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I am a graduate student in physics. I want to self-study topology geometry and physics. I use the book of Nakahara with the same title. However, this book is not convenient for self-study in my opinion. I have the following problems while studying this book;

  • There are not enough number of examples. When a mathematical definition is given, it is very easy to misunderstand it. And it is very hard to have an intuition on the idea presented. The definitions and the presentation are very concise, so in order have a feeling of what actually the presented ideas means, I usually need to address youtube to see whether someone explained already, however not everything is on youtube.
  • There is an inconsistency on the notation, and there are also typos. So if you are learning it for the first time, this inconsistency can made some concepts impossible to grasp.

The good part of this book is, the topics covered are exactly what I need.

Thus do you have any book to complement this book with a more intuitive explanation, which is self-study friendly, and with more examples. Or even better, do you know any book that treats the same topic in a more pedagogical manner. I specifically ask a book that covers same topics with Nakahara's chapters 2-10 which is pedagogical and suitable for self-learning, or a book to complement this one.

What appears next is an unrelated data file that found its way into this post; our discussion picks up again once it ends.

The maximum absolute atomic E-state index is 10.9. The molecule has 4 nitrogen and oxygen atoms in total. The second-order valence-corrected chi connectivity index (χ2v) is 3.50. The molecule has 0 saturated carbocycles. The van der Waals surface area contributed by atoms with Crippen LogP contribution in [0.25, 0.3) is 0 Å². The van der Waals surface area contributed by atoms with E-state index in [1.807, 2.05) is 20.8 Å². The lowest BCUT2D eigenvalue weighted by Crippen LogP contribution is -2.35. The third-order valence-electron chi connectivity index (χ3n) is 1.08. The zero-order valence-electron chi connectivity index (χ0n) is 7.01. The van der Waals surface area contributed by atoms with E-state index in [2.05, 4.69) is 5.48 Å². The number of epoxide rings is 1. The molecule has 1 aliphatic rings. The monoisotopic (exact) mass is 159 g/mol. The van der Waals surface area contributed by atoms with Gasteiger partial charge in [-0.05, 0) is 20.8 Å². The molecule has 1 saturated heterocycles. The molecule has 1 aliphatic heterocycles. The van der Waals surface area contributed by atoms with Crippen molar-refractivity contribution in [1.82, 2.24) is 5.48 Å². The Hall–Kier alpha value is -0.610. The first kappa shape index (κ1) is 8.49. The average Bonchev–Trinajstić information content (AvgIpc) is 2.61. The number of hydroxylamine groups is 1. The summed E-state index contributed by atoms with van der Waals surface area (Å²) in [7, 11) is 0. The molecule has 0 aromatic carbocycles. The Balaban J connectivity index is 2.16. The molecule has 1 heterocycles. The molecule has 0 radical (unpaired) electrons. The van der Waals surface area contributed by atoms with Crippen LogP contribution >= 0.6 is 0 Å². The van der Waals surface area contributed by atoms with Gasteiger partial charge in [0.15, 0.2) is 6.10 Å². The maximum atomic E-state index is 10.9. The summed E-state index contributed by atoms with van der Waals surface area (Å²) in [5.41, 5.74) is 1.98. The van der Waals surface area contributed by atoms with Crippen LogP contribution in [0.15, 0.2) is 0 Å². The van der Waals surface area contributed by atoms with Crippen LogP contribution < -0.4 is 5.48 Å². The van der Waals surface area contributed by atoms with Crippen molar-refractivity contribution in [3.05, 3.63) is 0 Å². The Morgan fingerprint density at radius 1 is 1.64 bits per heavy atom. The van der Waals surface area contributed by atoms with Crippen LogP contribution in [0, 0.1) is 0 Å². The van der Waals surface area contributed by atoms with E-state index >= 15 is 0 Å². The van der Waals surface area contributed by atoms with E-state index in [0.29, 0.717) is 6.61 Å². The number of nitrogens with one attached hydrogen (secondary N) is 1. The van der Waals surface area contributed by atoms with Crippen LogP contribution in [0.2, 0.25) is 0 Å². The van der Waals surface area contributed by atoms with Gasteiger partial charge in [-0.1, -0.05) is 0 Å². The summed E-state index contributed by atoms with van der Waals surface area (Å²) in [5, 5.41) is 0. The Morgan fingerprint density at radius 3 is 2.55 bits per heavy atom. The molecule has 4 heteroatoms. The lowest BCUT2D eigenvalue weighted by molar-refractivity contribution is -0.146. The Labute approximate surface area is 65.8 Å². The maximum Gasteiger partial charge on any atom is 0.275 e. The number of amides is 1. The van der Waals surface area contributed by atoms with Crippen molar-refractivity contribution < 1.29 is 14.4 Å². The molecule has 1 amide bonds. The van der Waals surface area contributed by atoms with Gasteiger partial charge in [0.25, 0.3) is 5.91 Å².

the contents of the nakahara's book is here

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    $\begingroup$ Possible duplicate of Book covering differential geometry and topology for physics $\endgroup$ – knzhou Jan 23 '18 at 21:08
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    $\begingroup$ Can I suggest you put a link to the book cited, so users can see which topics you think the book covers well, despite its other issues? $\endgroup$ – user181180 Jan 23 '18 at 21:30
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    $\begingroup$ Your Amazon link suggests Nash & Sen as an alternative. It has 16 customer reviews. That's probably (at least) 15 more than you would get here. :) If you want a book with lots of examples, look at Schaum's Outline series. Plenty of suggestions on Amazon $\endgroup$ – sammy gerbil Jan 23 '18 at 22:04
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    $\begingroup$ Try Chris Ishams book, Modern Differential Geometry for Physicists. I think there is a similar problem with this book though - there aren't enough examples. This seems to be a generic problem of books of this kind. They spend so many pages explaining the technology that they barely leave enough to explain the applications. The last chapter is very good though in connecting the formalism of principal bundles to the notation used in physics. He is also very careful with notation and so it's consistent all the way through. $\endgroup$ – Mozibur Ullah Jan 24 '18 at 0:09
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    $\begingroup$ This, in my opinion, makes the book dense even if the ideas are straight-forward enough. It's a matter of grasping the ideas and then being comfortable enough to work with them. $\endgroup$ – Mozibur Ullah Jan 24 '18 at 0:11